Consider a particle in a box $\Lambda = [0, L]$. The wavefunction $\psi \in L_D^2(\Lambda)$ where $D$ denotes a Dirichlet Condition $\psi(0)=0=\psi(L)$. We have, then

$$ - \frac{\hbar^{2}}{2m} \frac{d^{2}\psi}{dx^{2}} = E \psi$$

inside de box. Solving this equation,

$$ \psi_{m}(x) = \sqrt{2/L} \sin(n\pi x/L).$$

Now consider a weak formulation of this problem:

$$\frac{\hbar^{2}}{2m} \int_{0}^{L} \frac{d\psi}{dx} \frac{d\varphi}{dx} dx = E \int_{0}^L \psi \varphi dx$$

so that $\varphi \in H^1_0(\Lambda)$. Is it possible to find an analytical solution for this equation? If so, how can one proceed to find solutions of weak formulations in general?

  • $\begingroup$ What do you mean for $L^2_D(\Lambda)$? Is it different from $L^2(\Lambda)$? Boundary conditions do not change the Hilbert space... $\endgroup$ Mar 2, 2021 at 18:54
  • $\begingroup$ It's just that the wavefunction is in $L^2(\Lambda)$ and $\psi$ has Dirichlet Conditions $\psi(0)=0=\psi(L)$. So I'm just saying that $\psi$ is in $L^{2}$ in the interval $\Lambda$ and $\psi(0)=0=\psi(L)$. $\endgroup$
    – amith
    Mar 2, 2021 at 18:56
  • 2
    $\begingroup$ Since $\psi$ is defined up to zero measure set it does not mean much. There is no a Hilbert space made of functions vanishing at the boundary of an interval. Boundary conditions instead can be used to define the domain of your Hamiltonian... $\endgroup$ Mar 2, 2021 at 19:40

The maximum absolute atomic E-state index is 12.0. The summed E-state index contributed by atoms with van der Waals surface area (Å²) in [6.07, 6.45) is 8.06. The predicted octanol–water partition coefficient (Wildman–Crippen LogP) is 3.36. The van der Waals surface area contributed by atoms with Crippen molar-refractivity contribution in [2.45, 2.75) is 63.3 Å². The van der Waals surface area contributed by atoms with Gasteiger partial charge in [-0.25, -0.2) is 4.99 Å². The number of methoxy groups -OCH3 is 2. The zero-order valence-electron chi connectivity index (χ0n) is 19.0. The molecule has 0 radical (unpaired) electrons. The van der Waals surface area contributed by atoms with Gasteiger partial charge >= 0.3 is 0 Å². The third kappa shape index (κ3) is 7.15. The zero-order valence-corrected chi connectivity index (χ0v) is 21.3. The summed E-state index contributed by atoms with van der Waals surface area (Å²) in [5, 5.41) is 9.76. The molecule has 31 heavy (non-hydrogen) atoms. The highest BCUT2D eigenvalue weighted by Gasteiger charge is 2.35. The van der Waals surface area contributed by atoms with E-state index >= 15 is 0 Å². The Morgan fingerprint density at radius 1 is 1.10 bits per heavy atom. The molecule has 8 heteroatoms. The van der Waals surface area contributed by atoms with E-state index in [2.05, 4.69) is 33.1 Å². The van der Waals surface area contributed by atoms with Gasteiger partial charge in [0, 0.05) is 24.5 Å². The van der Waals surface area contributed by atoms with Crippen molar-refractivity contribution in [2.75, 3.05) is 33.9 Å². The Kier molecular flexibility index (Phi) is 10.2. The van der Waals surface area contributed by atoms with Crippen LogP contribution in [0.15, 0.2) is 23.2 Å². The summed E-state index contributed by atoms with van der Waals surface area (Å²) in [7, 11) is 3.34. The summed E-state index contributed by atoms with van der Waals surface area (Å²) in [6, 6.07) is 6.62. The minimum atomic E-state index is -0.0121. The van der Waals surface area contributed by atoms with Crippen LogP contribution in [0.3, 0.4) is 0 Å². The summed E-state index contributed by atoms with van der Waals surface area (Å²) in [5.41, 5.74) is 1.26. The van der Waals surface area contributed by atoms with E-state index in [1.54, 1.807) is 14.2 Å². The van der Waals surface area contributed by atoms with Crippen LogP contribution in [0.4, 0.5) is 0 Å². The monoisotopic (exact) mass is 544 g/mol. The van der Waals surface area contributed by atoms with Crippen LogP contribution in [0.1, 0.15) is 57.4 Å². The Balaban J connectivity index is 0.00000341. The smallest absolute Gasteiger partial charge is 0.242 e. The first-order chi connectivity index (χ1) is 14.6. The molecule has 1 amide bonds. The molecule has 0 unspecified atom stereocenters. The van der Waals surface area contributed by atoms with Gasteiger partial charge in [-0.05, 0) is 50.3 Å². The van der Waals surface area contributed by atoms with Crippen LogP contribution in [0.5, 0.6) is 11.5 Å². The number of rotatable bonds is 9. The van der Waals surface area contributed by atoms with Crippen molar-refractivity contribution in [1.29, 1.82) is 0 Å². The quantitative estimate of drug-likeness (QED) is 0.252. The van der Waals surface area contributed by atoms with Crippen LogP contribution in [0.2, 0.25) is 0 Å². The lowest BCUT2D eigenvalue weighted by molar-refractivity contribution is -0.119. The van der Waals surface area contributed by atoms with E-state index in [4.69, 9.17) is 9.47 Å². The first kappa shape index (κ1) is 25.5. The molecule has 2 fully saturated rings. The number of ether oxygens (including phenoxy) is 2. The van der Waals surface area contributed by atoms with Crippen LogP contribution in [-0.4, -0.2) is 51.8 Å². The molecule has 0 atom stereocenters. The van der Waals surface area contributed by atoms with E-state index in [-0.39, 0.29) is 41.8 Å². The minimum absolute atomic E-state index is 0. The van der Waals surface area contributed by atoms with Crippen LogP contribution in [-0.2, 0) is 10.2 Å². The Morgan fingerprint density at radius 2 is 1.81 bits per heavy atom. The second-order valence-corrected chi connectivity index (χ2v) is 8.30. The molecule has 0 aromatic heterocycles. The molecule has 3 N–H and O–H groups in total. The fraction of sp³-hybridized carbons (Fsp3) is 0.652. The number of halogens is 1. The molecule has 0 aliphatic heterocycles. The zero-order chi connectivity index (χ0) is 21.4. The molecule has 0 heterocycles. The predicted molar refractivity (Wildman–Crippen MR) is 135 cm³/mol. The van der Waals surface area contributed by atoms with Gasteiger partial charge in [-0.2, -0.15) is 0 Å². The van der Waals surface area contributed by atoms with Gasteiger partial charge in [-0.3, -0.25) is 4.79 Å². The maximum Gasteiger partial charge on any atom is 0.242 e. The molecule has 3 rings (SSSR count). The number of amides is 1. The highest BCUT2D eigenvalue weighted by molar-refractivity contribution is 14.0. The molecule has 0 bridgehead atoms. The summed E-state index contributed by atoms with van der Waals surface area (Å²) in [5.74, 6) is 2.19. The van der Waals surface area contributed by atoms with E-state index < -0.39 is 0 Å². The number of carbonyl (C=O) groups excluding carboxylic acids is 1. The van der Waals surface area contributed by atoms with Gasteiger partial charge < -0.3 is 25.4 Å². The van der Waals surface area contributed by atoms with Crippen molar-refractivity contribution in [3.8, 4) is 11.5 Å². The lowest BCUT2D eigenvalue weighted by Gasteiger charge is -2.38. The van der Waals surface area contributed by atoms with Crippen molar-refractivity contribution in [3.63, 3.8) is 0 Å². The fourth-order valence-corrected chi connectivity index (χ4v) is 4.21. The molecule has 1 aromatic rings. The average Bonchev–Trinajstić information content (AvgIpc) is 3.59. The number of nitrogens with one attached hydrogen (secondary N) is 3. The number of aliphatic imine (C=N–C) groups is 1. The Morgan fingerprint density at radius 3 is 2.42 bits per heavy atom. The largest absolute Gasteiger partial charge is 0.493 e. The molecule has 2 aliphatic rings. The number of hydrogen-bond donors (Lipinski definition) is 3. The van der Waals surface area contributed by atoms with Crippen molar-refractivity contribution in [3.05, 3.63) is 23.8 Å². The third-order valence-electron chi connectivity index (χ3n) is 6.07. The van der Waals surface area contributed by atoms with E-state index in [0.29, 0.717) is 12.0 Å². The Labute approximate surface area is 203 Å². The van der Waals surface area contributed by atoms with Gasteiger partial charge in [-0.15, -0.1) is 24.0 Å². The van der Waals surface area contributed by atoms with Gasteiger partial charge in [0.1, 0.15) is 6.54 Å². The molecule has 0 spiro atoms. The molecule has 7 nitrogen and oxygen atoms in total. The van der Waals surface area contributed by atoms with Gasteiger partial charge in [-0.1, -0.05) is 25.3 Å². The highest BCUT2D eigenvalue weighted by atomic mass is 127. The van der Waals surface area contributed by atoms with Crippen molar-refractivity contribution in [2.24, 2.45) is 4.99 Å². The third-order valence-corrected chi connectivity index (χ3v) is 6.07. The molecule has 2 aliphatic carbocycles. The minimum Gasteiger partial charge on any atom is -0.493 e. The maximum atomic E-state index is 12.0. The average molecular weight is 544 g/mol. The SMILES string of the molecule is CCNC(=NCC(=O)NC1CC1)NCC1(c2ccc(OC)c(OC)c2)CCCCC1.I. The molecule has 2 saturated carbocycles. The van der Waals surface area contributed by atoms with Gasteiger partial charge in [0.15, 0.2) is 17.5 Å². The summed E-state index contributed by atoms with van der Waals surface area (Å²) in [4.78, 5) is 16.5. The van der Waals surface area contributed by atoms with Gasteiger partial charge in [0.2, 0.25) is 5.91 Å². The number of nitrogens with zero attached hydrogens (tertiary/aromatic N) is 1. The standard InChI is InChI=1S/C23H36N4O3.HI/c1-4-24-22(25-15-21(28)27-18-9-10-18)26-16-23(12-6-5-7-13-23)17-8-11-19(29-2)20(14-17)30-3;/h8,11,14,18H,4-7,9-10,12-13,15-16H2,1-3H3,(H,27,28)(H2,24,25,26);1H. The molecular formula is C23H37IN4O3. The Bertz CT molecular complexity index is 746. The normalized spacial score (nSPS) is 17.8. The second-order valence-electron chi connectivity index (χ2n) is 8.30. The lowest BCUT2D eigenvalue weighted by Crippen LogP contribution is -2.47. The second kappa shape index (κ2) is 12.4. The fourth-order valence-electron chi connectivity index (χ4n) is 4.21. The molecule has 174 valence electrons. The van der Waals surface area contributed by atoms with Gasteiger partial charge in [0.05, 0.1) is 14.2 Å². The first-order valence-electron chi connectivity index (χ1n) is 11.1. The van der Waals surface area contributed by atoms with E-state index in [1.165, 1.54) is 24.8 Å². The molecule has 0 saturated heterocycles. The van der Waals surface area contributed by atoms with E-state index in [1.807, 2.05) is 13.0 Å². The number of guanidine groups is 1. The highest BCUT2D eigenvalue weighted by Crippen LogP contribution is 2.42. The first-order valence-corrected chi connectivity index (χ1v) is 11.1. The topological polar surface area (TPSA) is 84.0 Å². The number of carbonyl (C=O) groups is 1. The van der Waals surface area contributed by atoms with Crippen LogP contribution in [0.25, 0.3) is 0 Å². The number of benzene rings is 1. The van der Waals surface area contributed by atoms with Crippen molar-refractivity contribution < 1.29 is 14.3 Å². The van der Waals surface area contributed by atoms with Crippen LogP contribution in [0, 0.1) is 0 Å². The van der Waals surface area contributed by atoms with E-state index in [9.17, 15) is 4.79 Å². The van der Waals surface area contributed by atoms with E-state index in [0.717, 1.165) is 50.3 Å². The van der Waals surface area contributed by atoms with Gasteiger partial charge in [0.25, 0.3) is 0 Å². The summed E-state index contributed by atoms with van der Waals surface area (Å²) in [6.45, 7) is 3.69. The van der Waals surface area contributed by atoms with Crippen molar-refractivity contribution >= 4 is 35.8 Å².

1 Answer 1


Elliptic regularity implies that $\psi$ admits weak derivatives of every order which are $L^2$ locally. Now, Sobolev's lemma implies that these derivatives must be standard derivatives. In summary, every weak solution is just the standard solution $\psi_m$.

  • $\begingroup$ But what if my problem only has weak solutions and I get a weak formulation like that? Is it possible to solve those kind of problems analytically? $\endgroup$
    – amith
    Mar 3, 2021 at 19:44
  • 1
    $\begingroup$ Usually the solutions are only weak because the domain of operators are not made of smooth functions when they are taken selfadjoint. However, if the potential is relatively regular, there are known results (essentially a theorem by Weyl) establishing that the wavefunctions are smooth outside the set of singularities of the potential. $\endgroup$ Mar 3, 2021 at 20:10
  • $\begingroup$ @Valter Moretti: Would you mind posting a reference to that theorem, please? I have only found the one for Laplace's equation. $\endgroup$
    – user510186
    Dec 12, 2022 at 20:20

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